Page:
More than two thousand firefighters continue to battle blazes across New South Wales in Australia, with more than 20 fires still uncontained despite easing weather conditions, the Australian Broadcasting Corporation reports.
The animation above shows true- and false-color satellite images of one of those fires, in the Blue Mountains just west of Sydney on the coast. The false color frame, based on data from NASA’s Terra satellite, emphasizes the scar from the fire, which has so far torched a little more than 100 square miles — an area slightly larger than the city of Sacramento, California.
The fires have erupted following some of the hottest climate conditions on record in Australia.
The darker orange color in the map above shows the portion of Australia that experienced record high mean temperatures for the 12 month period between Oct. 1, 2012 and Sept. 30, 2013. That’s 39 percent of the country.
In fact, the number of climatic records that have been broken over the past 12 months is truly astonishing. Here’s a summary from a report by the Australian Bureau of Meteorology:
In the past 12-month period a large number of mean temperature records have fallen across Australia including:
- Australia’s warmest month on record (January)
- Australia’s warmest September on record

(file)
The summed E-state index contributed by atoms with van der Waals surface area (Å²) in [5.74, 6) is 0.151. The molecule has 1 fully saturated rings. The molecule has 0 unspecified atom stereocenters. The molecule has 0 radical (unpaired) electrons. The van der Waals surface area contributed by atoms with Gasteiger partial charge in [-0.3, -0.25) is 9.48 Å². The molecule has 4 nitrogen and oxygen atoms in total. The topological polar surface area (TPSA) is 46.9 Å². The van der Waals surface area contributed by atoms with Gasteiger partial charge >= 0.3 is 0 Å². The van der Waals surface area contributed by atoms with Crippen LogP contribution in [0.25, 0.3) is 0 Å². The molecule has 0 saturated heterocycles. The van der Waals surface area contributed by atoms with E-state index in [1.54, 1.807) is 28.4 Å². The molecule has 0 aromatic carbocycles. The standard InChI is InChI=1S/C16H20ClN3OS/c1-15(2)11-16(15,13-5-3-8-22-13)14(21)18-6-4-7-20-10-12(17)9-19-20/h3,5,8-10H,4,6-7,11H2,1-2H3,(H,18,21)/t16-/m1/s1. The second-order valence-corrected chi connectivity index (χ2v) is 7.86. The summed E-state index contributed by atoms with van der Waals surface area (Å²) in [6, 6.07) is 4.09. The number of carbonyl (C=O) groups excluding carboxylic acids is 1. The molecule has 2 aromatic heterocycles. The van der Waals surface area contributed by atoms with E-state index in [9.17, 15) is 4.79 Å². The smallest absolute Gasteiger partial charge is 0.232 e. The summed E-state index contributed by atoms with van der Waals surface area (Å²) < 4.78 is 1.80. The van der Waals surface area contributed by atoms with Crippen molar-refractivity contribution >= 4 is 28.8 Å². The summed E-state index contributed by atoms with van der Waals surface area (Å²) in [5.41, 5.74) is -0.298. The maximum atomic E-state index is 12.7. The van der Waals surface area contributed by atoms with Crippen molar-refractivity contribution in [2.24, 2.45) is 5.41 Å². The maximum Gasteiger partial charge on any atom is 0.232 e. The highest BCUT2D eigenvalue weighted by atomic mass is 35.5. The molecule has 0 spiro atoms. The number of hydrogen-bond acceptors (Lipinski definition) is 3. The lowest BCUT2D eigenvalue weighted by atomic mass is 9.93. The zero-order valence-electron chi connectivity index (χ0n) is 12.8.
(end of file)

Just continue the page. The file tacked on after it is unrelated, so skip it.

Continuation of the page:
- Australia’s largest positive monthly anomaly on record (September)
- Australia’s warmest summer on record (December 2012 to February 2013)
- Australia’s warmest January to September period on record
- Australia’s warmest 12-month period on record (broken twice, for the periods ending August and September)
- Indeed, Australia’s warmest period on record for all periods 1 to 18 months long ending September 2013
Two significant daily maximum temperature records were also set this year:
- Australia’s hottest summer day on record (7 January)
- Australia’s warmest winter day on record (31 August)
Australia’s new Prime Minister, Tony Abbott, who took office in September, has dismissed evidence of climate change as “absolute crap.” He recently abolished the nation’s Climate Change Commission. But it has now been resurrected as an independent, privately funded organization called the Climate Council, which is dedicated to providing independent information to the Australian public.
On its new web site, the Council has weighed in on the links between climate change and bushfires in Australia. Here’s an excerpt:
Climate change can affect bushfire conditions by increasing the probability of extreme fire weather days. Many parts of Australia, including southern New South Wales, Victoria, Tasmania and parts of South Australia have seen an increase in extreme fire weather over the last 30 years. The projections for the future indicate a significant increase in dangerous fire weather for southeast Australia.